Guides

Receive a Call

HTML

Create an HTML file. In the file include the SIP.js library, as well as any other javascript that will be used.

A <video> element is need to display the video stream. The <video> element adds a standard way for browsers to display video over the internet without additional plugins. This makes <video> elements perfect for WebRTC.

Within the <body> tags, there is a remoteVideo <video> element, to display the video of the person being called. There is also a localVideo <video> element, to display the video stream that is being sent to the person being called. The local video stream should always be muted to prevent feedback.

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<html>
  <head>
    <link rel="stylesheet" href="my-styles.css">
  </head>
  <body>
    <video id="remoteVideo"></video>
    <video id="localVideo" muted="muted"></video>

    <script src="sip-0.9.0-min.js"></script>
    <script src="my-javascript.js"></script>
  </body>
</html>

Javascript

Creating a User Agent

Creating a Simple Instance

In order to make calls and send messages, create a SIP Simple instance. Calling the SIP.WebRTC.Simple() method, with options will create a new Simple object.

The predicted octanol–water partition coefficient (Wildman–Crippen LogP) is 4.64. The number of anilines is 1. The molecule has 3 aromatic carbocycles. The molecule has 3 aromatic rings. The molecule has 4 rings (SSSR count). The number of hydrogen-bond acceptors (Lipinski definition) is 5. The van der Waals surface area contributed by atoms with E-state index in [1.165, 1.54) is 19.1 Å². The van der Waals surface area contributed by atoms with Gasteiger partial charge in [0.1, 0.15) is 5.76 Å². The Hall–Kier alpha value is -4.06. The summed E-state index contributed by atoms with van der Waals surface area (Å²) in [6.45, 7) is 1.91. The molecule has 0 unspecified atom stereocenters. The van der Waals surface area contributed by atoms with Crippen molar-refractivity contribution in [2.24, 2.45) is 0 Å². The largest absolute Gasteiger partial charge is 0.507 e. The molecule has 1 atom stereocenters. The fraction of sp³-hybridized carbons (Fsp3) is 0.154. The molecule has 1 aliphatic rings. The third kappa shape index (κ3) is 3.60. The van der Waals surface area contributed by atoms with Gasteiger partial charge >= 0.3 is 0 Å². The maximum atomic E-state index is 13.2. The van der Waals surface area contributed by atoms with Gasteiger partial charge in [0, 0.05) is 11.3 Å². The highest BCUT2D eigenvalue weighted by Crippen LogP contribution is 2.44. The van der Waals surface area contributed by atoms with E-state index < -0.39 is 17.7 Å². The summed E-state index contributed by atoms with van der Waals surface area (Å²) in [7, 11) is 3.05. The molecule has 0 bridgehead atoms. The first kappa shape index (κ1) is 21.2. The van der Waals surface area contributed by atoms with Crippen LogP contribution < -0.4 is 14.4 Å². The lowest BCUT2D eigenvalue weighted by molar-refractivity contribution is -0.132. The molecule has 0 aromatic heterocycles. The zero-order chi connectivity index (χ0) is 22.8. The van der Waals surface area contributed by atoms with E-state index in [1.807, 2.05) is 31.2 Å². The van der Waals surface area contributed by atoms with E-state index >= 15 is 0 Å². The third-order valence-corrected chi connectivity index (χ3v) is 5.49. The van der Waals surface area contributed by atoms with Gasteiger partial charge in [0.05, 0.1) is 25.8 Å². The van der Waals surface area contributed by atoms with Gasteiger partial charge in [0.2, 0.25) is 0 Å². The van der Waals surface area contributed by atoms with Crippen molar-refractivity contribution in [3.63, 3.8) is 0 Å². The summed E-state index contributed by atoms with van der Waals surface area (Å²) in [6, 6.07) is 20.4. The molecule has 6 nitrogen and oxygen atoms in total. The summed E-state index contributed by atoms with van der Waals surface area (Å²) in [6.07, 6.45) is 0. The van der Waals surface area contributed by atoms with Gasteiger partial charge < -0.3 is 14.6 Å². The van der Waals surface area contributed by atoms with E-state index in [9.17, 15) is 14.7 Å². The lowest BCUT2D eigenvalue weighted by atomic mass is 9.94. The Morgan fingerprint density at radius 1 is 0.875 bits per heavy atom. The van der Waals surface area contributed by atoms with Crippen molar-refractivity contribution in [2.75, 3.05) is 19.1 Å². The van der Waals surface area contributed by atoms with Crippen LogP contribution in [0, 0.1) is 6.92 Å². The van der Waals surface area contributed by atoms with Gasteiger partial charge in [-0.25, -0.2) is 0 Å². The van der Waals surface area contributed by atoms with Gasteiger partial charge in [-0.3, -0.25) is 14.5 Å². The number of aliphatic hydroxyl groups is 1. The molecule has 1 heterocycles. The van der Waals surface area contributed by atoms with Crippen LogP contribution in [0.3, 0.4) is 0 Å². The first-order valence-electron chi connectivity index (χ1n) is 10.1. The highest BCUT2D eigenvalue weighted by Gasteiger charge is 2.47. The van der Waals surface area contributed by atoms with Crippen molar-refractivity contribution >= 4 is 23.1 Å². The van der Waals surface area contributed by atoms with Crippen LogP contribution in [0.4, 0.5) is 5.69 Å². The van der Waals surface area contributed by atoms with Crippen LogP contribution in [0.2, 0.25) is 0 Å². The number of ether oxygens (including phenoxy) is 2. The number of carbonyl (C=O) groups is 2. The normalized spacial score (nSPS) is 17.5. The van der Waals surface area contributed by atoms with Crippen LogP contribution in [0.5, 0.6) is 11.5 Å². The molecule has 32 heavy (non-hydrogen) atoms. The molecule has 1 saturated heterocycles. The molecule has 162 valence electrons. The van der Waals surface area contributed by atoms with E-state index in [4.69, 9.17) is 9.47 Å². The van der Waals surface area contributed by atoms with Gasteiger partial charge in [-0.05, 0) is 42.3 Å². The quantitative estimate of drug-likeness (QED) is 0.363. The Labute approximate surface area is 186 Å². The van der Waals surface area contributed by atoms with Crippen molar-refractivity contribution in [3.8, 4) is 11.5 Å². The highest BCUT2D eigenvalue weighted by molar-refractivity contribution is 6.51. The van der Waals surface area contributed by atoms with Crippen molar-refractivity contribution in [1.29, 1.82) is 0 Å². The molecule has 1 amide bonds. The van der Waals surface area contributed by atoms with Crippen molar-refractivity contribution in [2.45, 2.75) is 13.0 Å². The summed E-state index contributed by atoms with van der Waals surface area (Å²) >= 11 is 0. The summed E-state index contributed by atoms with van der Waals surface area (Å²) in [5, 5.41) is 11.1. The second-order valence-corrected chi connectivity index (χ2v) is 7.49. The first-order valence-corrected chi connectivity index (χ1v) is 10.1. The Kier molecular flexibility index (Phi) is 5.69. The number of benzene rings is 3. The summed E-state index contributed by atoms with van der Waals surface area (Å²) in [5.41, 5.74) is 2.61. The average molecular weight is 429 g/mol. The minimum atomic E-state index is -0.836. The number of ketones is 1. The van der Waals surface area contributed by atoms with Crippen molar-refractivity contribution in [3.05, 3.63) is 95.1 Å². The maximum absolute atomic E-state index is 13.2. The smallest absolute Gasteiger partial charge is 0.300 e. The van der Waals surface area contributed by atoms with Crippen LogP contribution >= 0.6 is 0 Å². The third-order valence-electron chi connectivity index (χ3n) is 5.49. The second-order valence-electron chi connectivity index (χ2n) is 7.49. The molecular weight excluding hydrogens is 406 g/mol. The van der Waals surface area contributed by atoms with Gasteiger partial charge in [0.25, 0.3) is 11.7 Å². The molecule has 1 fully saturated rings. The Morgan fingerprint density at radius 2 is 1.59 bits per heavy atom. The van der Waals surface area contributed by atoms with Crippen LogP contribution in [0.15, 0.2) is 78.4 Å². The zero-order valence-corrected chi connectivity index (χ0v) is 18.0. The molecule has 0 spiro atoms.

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var options = {
      media: {
        local: {
          video: document.getElementById('localVideo')
        },
        remote: {
          video: document.getElementById('remoteVideo'),
          // This is necessary to do an audio/video call as opposed to just a video call
          audio: document.getElementById('remoteVideo')
        }
      },
      ua: {}
    };
var simple = new SIP.WebRTC.Simple(options);

Note: The media option syntax has changed between 0.7.x and 0.9.x. The sample here uses the correct syntax.

Accept a Call

Finally, To accept a call that is being received, catch the ringing event, then call simple.answer();

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simple.on('ringing', function() {
  simple.answer();
})